When it’s all said and done, I hope to have a nice map of our yard with every tree and bush identified. I think it would be lovely, and something I would pass on to future owners in the event we move. The trees are definitely something to be thankful for (although I’m not sure I would’ve been quite as grateful had you asked me last Sunday, after we raked and filled 38 bags with leaves!). We’ll shelve the project for now, and pick it up again in the spring. In the meantime, if you have any suggestions for resources I’d love to hear them!


The Risky Kids Holiday Gift Guide: 10 Screen-Free, Playful Gifts for Kids of All Ages

The Risky Kids holiday gift guide: screen-free, playful Christmas gift ideas for kids of all ages.

This post contains affiliate links, and includes some items I received for free. However all items are things we personally use and love!

This time every year the Internet is full of gift guides to fit every kind of recipient. While there are many wonderful guides out there, I’d feel remiss if I didn’t share with you some of our very favorite things. These are things that my kids play with year round, and best of all, none of them require a screen! We love them, and think the kids in your life will love them, too.

Kiwi Crate

1. Kiwi Crate subscription

We’re going on 2 years of being Kiwi Crate subscribers, and I’ve been so impressed with each and every crate. My kids love doing crafts, and I love it when they craft, but I’m not always so good with planning out crafts and having the right materials available. Kiwi Crate does it all for you, sending you everything you need to make at least 2 specially-themed crafts in every box. The crafts are well-thought out, the directions are easy to follow, and the art materials provided are always of amazing quality. A Kiwi Crate mail day guarantees smiles and fun!

Gibbon Slackline

2. A Slackline

We’re partial to the Gibbon Slackline, and they make several varieties, including ones specifically for kids and/or beginners. Put it up in your neighborhood and watch the kids flock to your yard, or pack it up and take it with you to the beach or camping!

3. Inline Skates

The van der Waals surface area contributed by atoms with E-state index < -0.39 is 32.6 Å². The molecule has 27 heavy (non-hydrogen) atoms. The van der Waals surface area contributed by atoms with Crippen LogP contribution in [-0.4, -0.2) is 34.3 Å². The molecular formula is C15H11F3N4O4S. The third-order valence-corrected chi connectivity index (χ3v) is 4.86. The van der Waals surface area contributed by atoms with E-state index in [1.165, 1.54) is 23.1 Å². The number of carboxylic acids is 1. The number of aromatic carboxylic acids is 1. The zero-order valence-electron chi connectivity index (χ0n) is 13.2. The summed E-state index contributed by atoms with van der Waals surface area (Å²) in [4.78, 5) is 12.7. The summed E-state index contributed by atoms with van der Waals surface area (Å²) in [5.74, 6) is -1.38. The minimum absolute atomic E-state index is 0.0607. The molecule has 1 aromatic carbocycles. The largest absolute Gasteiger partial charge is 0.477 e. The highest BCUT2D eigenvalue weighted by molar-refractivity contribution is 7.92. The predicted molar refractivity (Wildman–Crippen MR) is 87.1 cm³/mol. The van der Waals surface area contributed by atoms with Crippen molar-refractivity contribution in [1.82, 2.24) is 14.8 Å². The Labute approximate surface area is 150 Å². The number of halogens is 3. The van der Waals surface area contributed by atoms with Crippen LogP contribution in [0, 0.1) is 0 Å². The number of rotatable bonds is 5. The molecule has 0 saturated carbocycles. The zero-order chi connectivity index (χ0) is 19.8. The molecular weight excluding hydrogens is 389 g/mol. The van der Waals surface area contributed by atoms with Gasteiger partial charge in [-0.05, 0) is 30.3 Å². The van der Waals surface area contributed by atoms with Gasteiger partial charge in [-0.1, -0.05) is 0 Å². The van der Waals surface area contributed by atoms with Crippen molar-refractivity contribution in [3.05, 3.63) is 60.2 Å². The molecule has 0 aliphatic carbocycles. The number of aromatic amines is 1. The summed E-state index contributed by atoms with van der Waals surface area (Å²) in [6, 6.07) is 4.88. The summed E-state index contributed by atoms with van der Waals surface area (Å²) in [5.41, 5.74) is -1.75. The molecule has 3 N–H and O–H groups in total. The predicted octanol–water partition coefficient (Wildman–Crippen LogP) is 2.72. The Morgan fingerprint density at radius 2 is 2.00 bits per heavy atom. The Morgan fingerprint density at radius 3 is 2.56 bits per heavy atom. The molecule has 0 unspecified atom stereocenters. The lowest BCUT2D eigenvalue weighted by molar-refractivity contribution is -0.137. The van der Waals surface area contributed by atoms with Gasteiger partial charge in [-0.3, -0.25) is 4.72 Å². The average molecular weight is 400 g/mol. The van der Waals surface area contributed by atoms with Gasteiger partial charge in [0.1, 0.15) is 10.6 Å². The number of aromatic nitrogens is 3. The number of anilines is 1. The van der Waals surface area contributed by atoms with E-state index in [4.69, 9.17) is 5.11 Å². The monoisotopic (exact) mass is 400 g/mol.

Last year we bought each of the kids these these inline skates, which have adjustable sizing – such a bonus when you have kids with growing feet! Soon every kid in the neighborhood was asking for skates! Fun for skating, family outings, or games of street hockey.

I'll trade you 3 sheep for some ore.

4. Card and Board Games

We like to gift ourselves a new family game every Christmas. This year it’s Carcassonne. Our family favorites include Ticket To Ride, The Settlers of Catan, Rat-A-Tat-Cat, Bananagrams, SKIP BO and Flash . When the kids were very little, Dancing Eggs was a huge hit. Make it a priority to have a family game night once a week and you have yourself the gift that keeps on giving.

5. Books

We always gift at least one book at Christmas. I especially like to gift books that encourage some kind of activity beyond reading, or that provide lots of detailed pictures and information that can be savored for a long time. This year Eli has especially enjoyed Unusual Creatures and Cool Creations in 35 Pieces. And while I usually find movie and TV character based books to be of terrible quality, I can’t say that for the Marvel Origin Stories. If you have a young fan of superheroes in your house, these books will be a hit. And if you’re the parent who has to read them, you’ll be pleasantly surprised with the content. Elena really enjoys Wreck This Journal (and its related books by the same author) as well as Craft-a-Doodle.

6. Stomp Rocket

The Stomp Rocket is such a simple toy, but yet so much fun. Be sure to buy an extra set of rockets, just in case you’re anything like us and get a little, uh, overambitious with your launching!